Mike Freitag, Unplugged

Mike Freitag had every reason to blast Indiana. He certainly could have fired back at the Indiana University administration and point out that not only had he compiled a record over the last six years that the vast majority of schools would be thrilled to have, he also graduated players and conducted himself like a gentleman. And certainly men's soccer has seen vivid examples of not acting like a gentleman recently.

But Freitag's teary comments at Armstrong today showed why many people thought he would have no trouble continuing the legacy Jerry Yeagley had established at IU. While he made it absolutely clear he was unhappy with his dismissal and the way it was carried out, he also refused to add to the negativity.

Freitag started off by thanking the university for the opportunity. Importantly, Freitag made it clear that he understood the expectations of the job. It would certainly be understandable for a coach to wonder what was expected of him when he was fired after coming within two minutes of going to a Final Four.

Freitag's biggest complaint was the meeting between the players and administration that occurred shortly after their loss to UNC. His comments make it sound like he thought he was railroaded, ambushed by an administration that had made up its mind and then gathered the evidence to fit the conclusion.

But Freitag seemed to be missing the point on two issues. First, he specifically focused on scheduling. Yes, IU scheduled a tougher than normal slate this year. The games against Wake and St. John's in the Classic are par for the course, but normally IU would play away games either at UCSB or at Akron, not both. In addition, the Big Ten had a great year this year (5 of 7 teams going to the tournament) and teams IU plays regularly like Butler and Louisville are on the rise. But the difficult schedule did its job: IU hosted two tournament games and having the #6 RPI (when last published) probably helped them get that Butler game at home.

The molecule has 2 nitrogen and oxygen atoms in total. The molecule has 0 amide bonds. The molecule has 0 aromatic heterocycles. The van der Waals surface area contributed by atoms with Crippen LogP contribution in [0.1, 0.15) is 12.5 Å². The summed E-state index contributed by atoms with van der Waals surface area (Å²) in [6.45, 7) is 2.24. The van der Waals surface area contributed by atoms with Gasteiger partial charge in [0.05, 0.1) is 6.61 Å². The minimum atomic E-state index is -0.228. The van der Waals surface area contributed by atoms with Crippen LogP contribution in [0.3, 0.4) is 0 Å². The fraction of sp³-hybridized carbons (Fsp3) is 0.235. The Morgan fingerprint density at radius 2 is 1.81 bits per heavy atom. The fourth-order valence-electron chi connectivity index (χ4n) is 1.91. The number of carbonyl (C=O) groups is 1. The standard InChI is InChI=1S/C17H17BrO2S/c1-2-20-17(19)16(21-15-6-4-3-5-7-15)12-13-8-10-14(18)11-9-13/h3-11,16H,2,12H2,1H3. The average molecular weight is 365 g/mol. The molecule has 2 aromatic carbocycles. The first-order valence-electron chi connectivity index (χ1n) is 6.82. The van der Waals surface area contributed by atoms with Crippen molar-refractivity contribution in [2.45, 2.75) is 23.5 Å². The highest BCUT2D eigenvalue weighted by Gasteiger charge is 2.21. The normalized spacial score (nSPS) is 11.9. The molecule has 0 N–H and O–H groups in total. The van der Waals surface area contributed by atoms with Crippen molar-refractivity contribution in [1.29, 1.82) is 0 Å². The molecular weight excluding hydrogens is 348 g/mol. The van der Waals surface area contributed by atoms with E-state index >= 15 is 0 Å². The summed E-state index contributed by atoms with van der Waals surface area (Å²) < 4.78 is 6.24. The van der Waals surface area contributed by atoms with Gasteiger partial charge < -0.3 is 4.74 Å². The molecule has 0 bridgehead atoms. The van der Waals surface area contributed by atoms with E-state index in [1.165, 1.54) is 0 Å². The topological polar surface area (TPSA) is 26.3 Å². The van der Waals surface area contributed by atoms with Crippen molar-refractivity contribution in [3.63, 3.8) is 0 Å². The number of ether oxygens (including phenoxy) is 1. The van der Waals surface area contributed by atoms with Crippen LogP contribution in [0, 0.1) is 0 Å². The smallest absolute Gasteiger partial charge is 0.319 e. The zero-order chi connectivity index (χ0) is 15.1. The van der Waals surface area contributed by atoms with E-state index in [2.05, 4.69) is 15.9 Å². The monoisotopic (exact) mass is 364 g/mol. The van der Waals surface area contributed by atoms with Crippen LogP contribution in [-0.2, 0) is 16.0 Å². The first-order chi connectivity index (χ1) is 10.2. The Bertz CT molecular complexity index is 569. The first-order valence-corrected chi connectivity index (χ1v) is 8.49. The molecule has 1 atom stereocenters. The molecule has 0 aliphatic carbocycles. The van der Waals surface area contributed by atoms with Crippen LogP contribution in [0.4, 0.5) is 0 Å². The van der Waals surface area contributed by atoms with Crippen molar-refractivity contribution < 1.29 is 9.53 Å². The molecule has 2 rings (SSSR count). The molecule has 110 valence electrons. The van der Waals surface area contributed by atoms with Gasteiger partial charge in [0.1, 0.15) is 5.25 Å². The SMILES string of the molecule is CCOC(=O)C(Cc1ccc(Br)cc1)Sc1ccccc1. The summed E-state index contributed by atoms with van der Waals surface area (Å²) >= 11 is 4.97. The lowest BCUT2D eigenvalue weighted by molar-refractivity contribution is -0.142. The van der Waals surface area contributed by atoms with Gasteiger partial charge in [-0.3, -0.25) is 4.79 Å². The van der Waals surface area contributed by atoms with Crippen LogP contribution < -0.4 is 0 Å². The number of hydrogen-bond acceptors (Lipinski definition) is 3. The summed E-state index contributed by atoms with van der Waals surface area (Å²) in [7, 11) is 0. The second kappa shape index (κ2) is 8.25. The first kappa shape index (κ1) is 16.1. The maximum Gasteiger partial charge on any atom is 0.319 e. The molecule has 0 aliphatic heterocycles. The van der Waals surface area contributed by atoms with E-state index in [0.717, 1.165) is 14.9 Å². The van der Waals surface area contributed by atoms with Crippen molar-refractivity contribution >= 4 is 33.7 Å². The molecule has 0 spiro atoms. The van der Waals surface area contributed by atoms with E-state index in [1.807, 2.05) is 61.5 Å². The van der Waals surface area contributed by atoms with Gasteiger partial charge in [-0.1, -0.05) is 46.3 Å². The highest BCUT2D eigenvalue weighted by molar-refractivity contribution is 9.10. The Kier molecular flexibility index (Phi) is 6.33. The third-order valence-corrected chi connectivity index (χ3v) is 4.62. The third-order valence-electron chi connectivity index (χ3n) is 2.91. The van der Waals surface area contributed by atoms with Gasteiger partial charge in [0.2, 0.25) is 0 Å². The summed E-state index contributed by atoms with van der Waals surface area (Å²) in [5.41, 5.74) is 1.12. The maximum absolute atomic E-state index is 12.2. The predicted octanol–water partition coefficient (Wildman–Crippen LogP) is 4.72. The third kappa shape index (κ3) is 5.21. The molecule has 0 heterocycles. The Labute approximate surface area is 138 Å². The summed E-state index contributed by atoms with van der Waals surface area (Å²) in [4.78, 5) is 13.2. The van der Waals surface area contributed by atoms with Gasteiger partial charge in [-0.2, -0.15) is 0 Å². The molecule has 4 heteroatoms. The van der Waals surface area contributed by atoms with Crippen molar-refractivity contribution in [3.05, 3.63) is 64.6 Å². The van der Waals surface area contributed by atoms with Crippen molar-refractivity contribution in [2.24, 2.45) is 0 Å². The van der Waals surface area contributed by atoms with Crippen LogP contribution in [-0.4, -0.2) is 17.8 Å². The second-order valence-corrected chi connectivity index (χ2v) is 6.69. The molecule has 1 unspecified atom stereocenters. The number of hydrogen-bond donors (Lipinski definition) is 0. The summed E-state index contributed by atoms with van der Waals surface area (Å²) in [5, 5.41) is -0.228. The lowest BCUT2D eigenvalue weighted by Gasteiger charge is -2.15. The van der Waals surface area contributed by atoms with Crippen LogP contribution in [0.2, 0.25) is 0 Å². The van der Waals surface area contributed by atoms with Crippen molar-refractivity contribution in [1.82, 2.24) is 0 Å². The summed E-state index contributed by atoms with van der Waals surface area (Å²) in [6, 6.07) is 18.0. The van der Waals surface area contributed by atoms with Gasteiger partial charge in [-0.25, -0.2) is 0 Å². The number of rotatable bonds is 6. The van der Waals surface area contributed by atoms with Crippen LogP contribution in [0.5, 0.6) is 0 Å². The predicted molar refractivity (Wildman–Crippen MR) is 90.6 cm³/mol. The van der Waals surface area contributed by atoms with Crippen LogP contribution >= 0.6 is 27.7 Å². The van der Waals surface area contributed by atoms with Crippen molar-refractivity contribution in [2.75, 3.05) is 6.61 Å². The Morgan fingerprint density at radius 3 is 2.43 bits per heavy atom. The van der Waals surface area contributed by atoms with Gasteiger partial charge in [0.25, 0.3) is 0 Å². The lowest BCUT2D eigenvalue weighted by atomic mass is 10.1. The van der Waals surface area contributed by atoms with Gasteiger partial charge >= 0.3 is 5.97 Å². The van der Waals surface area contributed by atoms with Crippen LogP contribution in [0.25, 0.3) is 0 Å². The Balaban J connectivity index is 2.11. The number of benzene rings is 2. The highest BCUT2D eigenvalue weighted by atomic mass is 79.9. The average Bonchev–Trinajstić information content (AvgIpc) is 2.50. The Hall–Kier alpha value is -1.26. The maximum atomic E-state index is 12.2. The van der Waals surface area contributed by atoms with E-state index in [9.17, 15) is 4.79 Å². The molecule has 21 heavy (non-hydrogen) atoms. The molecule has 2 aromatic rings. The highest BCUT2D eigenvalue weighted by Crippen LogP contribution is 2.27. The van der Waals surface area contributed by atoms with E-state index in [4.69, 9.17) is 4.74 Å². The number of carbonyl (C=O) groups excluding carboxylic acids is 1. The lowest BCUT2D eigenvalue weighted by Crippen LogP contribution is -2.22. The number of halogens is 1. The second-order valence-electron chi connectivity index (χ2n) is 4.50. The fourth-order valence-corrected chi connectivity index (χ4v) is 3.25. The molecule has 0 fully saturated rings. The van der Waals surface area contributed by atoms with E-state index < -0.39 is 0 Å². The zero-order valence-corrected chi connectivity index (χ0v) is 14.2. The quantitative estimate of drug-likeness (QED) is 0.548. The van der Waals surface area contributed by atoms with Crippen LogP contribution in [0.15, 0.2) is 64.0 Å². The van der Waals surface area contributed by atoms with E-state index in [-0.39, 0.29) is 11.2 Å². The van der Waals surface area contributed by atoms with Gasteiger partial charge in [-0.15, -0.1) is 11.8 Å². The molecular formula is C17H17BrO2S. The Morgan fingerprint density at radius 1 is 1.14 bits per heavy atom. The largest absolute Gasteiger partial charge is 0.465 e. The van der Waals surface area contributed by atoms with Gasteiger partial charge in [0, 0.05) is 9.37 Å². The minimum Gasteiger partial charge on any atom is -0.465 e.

And a note to Fred Glass: that's the schedule that IU fans expect. Sure, raking up 15-18 wins against Evansville, IUPUI, Oakland, etc. would be a gaudy record. But for IU to be battle-ready for the tournament, the team needs that sort of schedule. And for IU Soccer to be a successful commercial and spectator venture, the schedule needs to feature the premier teams in the country.

Second, Freitag seems shocked that the players were unhappy with him. I think the information vacuum is causing the problem here. Glass can mention that the players were dissatisfied, but he can't address specific issues they voiced. Freitag then can't respond to issues if he doesn't know they exist. If a player is angry at Mike Freitag, I would have to think it's partially because IU recruits are sold on the idea of winning titles and going to the Final Four. And once again, a group of recruits didn't get to experience that.

Freitag's statement is all you could want from a departing coach. It's honest, but professional. It shows a fire and passion for the game, as well as a pretty good understanding of why he was fired (with some gaps). Too often in recent past, IU fans have been quick to transform professional failures into personal ones. Mike Freitag has earned better even if his performance is not good enough to deserve another year of employment, and hopefully his statement today showed that.

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